"Where the weary are at rest."

Miser! gloating o'er thy coffers,

Saddened with a wealth untold, Know'st thou not thy dross will perish?

Dimmed will be thy shining gold? Seek the treasures of pure Heaven!

Even such was God's behest: Free are all things from corruption

"Where the weary are at rest."

Young and lovely maiden! wreathing

Hope's bright blossoms round thy brow, All thmgs smile in love upon thee,

Bright the world before the now, Ere that world shall disappoint thee

Let thy Saviour be confessed! Steer thy bark toward the haven

"Where the weary are at rest."

Drooping one! o'er earth a wand'rer,

Friendless, houseless, dost thou roam! This is not for thy abiding,

Heaven shall be thy lasting home. Cheer thee then, though now thy spirit

Be by worldly woes distressed, Endless joys thou shalt inherit

"Where the weary are at rest."

Christian sufferer! worn with anguish,

Racked by more than mortal pain, Longing for release, and Heaven,

Chafes thy spirit at her chain? Soon the bonds of earth shall sever,

Thou'lt be numbered with the blest, "Where the wicked cease from troubling,

And the weary are at rest."

For the Ladies' Garland.



"Dear Ellen, do oblige the company by reading aloud the sweet little poem yon were just finishing when I surprised you this morning. We are all personal friends and shall be delighted to hear it."

"Oh, yes! do read it, Ellen!" came from every part of the room; and the young girl was obliged, out of pure good nature, to undergo the martyrdom of reading aloud her own composition. So, with the tide of modesty flashing throughthe pearl of her cheek, and the long dark lashes delicately shading her soft blue eyes, in a slightly tremulous tone, she commenced—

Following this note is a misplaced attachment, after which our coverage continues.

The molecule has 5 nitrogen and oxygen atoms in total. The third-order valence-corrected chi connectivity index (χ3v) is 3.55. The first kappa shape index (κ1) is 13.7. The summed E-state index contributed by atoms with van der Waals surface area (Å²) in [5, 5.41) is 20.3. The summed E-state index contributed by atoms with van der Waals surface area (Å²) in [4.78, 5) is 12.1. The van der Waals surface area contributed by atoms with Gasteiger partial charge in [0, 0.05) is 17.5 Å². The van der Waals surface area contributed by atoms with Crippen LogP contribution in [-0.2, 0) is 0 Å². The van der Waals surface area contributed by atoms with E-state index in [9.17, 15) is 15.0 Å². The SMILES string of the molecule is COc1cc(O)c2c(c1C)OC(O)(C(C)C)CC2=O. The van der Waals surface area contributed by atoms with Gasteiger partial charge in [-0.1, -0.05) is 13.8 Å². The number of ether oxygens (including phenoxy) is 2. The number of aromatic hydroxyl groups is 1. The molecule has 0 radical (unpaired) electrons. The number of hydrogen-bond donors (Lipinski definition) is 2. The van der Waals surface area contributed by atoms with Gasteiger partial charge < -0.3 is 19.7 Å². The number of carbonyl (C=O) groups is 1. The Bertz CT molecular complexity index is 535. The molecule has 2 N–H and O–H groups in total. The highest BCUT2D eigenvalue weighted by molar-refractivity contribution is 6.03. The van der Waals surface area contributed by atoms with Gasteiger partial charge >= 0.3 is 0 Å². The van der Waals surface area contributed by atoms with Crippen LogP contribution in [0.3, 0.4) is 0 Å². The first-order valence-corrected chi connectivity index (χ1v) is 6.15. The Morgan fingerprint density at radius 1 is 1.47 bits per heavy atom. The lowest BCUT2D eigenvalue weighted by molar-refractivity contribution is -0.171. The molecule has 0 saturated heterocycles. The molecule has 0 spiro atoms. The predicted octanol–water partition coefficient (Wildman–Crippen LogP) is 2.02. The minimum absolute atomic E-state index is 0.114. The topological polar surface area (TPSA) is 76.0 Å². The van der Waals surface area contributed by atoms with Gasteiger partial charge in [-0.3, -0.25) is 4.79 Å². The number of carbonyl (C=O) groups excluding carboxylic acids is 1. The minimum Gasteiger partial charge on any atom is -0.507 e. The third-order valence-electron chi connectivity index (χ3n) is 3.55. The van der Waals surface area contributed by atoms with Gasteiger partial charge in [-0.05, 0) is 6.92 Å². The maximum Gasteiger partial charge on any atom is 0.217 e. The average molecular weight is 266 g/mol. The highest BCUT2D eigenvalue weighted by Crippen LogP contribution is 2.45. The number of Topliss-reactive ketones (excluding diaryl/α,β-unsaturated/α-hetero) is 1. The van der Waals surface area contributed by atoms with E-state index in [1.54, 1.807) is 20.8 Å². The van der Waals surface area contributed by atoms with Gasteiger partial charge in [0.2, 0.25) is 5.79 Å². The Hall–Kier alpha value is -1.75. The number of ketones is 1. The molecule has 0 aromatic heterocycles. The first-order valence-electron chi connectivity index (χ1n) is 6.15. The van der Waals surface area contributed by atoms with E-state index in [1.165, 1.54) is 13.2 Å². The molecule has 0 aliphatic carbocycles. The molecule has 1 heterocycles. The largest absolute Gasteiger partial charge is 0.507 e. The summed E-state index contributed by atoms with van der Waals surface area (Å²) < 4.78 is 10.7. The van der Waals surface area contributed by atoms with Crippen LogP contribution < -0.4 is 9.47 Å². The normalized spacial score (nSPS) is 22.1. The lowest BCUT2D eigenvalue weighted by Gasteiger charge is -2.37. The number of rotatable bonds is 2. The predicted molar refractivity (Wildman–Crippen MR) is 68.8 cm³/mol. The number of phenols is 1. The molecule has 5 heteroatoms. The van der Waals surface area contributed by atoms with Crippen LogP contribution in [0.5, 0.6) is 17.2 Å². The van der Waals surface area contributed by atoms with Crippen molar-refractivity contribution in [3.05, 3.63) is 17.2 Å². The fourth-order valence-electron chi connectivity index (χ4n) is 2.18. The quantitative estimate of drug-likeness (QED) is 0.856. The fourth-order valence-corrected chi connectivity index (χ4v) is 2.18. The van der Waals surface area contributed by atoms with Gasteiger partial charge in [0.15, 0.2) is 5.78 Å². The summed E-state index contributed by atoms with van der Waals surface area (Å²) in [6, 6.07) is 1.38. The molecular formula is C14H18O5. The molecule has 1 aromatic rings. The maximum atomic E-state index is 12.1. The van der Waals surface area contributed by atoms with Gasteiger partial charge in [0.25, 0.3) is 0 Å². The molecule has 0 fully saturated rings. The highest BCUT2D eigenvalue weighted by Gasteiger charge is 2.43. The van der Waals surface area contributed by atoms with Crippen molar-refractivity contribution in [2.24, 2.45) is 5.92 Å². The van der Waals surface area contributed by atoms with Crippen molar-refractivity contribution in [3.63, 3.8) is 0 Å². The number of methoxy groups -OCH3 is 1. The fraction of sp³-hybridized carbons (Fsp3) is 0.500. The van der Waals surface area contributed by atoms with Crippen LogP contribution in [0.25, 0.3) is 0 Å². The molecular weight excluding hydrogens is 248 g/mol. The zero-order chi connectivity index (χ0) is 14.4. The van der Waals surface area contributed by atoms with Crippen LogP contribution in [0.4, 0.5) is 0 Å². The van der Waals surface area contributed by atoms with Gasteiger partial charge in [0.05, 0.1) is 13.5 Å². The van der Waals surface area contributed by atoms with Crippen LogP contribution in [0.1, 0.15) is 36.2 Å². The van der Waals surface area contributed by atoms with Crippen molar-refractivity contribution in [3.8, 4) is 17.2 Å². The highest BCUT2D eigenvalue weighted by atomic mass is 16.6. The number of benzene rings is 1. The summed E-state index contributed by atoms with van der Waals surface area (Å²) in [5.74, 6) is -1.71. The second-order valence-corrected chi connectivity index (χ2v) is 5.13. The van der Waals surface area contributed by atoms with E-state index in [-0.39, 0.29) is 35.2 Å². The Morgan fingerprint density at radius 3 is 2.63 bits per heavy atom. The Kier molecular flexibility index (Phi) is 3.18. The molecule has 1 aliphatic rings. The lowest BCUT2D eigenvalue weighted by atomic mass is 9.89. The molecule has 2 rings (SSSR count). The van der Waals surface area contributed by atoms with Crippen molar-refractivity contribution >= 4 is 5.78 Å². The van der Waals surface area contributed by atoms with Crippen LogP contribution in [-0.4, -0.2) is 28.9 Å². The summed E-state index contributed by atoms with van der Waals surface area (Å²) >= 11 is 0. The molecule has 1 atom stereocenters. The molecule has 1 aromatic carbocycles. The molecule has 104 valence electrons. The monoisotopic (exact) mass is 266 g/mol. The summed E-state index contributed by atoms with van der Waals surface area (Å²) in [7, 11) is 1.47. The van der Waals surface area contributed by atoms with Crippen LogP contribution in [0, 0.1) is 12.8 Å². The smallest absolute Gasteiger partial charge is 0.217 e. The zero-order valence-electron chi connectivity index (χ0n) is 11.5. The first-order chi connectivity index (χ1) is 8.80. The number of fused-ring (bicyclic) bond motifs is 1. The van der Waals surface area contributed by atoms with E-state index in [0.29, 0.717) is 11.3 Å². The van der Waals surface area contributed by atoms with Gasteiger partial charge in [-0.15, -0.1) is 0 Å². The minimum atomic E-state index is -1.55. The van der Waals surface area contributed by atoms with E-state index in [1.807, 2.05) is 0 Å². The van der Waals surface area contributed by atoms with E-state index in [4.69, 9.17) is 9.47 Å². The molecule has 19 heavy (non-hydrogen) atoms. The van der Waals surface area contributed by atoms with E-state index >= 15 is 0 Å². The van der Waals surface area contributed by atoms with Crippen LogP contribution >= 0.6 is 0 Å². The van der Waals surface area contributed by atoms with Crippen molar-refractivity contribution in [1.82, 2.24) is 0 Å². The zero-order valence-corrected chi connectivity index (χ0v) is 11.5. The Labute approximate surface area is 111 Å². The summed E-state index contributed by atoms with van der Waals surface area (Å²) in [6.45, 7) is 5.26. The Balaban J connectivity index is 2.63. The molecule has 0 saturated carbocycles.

"'Twas when the pale autumn was sighing,
When sear leaves were fluttering round,
And every sweet blossom lay dying
With soft bosom on the cold ground;
That, tearful and desolate-hearted,
Fair Isabel stray'd to the grove,
Where she and her lover had parted
While spring birds were warbling of love.

"With promise of speedy returning,
He went, joyous-hearted and free,
And left her despairingly mourning
Beneath the old sycamore tree.
His name on that tree he had graven,
And Isabel often knelt there,
And fervently offer'd to heaven
That name in a tremulous pray'r.

"But rumor had wounded her bosom
With tales of his falsehood of late,
And now the poor frost-blighted blossom
But typified Isabel's fate.
Pale, bent by affliction, and weary,
She still sought the desolate grove,
Where all, like her spirit, was dreary,
And blighted and cold like her love.

"Now by the lov'd sycamore kneeling,
She pour'd forth her agoniz'd prayer,